Not “All Lives Matter” but “Black Lives Matter” because the first phrase has been “co’oped” by various groups who want to demean black people, and because the recent Ferguson and NYPD grand jury cases show that police are targeting black people and not “all people.”  At least at Smith College, where the college president was forced to apologize to her students for a message in support of their “protests” of the grand jury decisions. Rather than applauding her (self-serving and bootlicking) support for their “holy cause,” they condemned her choice of words.  What can I compare them to?  The child who wants the nickel instead of the dime because the nickel is larger?

I suppose this makes some sense: after all, who uses the phrase “Work makes you free” anymore?  Or “Remember the Alamo” or many other phrases?  (You recognize the first better in the original German “Arbeit macht Frei,” I am sure.)

$404,155,000,000: Taxes Set Record in First 2 Months of FY15—but the deficit is still $179 Billion. The U.S. Treasury continued to rake in tax dollars at a record rate in November as the federal government closed out the first two months of fiscal 2015 with $404,155,000,000 in total receipts, according to the Monthly Treasury Statement released on Wednesday.  To put the numbers into a bit more perspective, Heritage Institute notes: The United States spent $3.5 trillion in 2014, ran a deficit of $486 billion and has a national debt of almost $18 trillion. It is impossible for the government to spend less than it steals, it seems.  How much more can be taken, and spent?  On what? Rome at least understood that empire was intended to make a profit.  Of course, today, there are many firms, and therefore many investors and corporate executives, that DO make a very handsome profit off the FedGov’s spending, to say nothing of the massive army of bureaucrats, mercenaries, and foreign kleptocrats that reap a staggering reward for throwing in with the empire.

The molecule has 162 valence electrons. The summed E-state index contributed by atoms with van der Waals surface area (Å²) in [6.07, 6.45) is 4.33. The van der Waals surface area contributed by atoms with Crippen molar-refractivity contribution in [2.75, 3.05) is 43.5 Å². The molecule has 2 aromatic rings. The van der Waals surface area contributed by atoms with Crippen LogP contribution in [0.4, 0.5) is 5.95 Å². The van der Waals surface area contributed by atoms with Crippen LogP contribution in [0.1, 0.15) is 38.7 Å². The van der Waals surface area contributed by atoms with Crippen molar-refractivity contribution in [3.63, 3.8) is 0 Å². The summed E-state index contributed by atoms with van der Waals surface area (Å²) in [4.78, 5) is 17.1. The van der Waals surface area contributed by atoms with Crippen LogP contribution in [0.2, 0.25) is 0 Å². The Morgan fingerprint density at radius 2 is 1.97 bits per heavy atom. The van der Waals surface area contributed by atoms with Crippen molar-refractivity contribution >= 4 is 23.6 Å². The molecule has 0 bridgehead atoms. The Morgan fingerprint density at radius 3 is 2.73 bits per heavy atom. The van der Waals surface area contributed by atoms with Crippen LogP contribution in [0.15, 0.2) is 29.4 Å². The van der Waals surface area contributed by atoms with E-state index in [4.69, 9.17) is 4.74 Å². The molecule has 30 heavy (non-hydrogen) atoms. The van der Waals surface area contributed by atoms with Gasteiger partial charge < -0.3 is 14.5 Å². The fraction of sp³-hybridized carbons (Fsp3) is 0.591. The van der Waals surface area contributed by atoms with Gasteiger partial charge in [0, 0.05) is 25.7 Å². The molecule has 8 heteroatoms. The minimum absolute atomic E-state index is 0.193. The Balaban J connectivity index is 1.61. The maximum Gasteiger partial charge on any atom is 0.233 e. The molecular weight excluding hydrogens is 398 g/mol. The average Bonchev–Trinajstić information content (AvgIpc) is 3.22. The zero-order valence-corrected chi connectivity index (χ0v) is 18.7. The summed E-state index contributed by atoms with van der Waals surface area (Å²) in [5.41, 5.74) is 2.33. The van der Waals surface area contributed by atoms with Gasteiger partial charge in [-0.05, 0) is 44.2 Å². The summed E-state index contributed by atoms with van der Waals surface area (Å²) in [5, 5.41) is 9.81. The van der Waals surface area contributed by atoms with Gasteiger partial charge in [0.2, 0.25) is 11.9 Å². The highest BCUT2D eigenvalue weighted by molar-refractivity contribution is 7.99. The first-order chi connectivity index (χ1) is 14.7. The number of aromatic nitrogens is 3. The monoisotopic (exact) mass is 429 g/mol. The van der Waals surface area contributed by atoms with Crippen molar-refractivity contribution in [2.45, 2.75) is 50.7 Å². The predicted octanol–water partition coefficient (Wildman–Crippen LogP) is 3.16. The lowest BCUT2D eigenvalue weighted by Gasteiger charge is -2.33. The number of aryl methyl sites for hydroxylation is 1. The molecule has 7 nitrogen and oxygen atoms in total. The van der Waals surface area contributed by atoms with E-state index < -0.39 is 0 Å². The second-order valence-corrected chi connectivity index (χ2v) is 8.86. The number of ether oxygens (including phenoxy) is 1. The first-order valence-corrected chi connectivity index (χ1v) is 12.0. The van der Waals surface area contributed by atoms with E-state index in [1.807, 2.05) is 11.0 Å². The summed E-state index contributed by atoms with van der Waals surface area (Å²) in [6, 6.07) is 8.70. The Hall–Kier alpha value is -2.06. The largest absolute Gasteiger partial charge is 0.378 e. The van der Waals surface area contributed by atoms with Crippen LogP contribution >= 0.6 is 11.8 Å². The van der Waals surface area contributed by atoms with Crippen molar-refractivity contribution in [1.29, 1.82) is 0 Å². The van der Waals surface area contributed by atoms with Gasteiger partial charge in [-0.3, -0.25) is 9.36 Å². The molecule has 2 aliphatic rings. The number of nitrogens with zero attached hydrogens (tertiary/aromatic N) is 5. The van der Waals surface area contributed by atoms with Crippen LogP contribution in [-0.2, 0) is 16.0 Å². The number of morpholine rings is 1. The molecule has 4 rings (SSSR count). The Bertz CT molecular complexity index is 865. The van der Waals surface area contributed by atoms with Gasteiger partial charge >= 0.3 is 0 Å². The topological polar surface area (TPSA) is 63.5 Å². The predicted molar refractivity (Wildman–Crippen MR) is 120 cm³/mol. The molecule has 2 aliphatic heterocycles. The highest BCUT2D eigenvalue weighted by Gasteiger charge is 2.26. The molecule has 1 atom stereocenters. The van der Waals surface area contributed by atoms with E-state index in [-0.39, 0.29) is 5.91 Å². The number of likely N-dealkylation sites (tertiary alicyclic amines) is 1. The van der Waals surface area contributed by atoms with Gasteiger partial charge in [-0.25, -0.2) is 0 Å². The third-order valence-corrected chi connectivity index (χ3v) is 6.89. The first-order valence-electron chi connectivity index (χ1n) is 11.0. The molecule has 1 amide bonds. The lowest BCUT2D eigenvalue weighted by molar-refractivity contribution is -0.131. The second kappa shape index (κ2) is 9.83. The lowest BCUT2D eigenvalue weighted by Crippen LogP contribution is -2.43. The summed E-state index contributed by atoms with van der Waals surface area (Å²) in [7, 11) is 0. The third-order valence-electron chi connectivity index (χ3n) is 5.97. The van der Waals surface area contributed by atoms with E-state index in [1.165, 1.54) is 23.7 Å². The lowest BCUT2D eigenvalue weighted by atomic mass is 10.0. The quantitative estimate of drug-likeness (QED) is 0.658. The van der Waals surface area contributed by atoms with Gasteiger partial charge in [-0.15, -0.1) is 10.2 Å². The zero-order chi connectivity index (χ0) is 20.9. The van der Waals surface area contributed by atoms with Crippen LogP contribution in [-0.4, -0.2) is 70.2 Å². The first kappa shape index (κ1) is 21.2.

About tpolnathan

Follower of Christ Jesus (christian), Pahasapan, Westerner, Lover of Liberty, Free-Market Anarchist, Engineer, Army Officer, Husband, Father, Historian, Writer.
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One Response to Libertarian Commentary on the News, #14-50E: Tyranny at the state level

  1. Matt says:

    I find those listings of state and city “freedom” to be quite amusing. It is really a listing of which state has the least amount of tyranny. The quality and type of tyranny varies from state to state, often dominated by the major industry in said state, but each state is equally unfree. There is really no degree of freedom. You are free or not free. Being “allowed” to fill out forms, pay fees and ask permission to exercise fundamental rights does not make a state more “free.”

    Like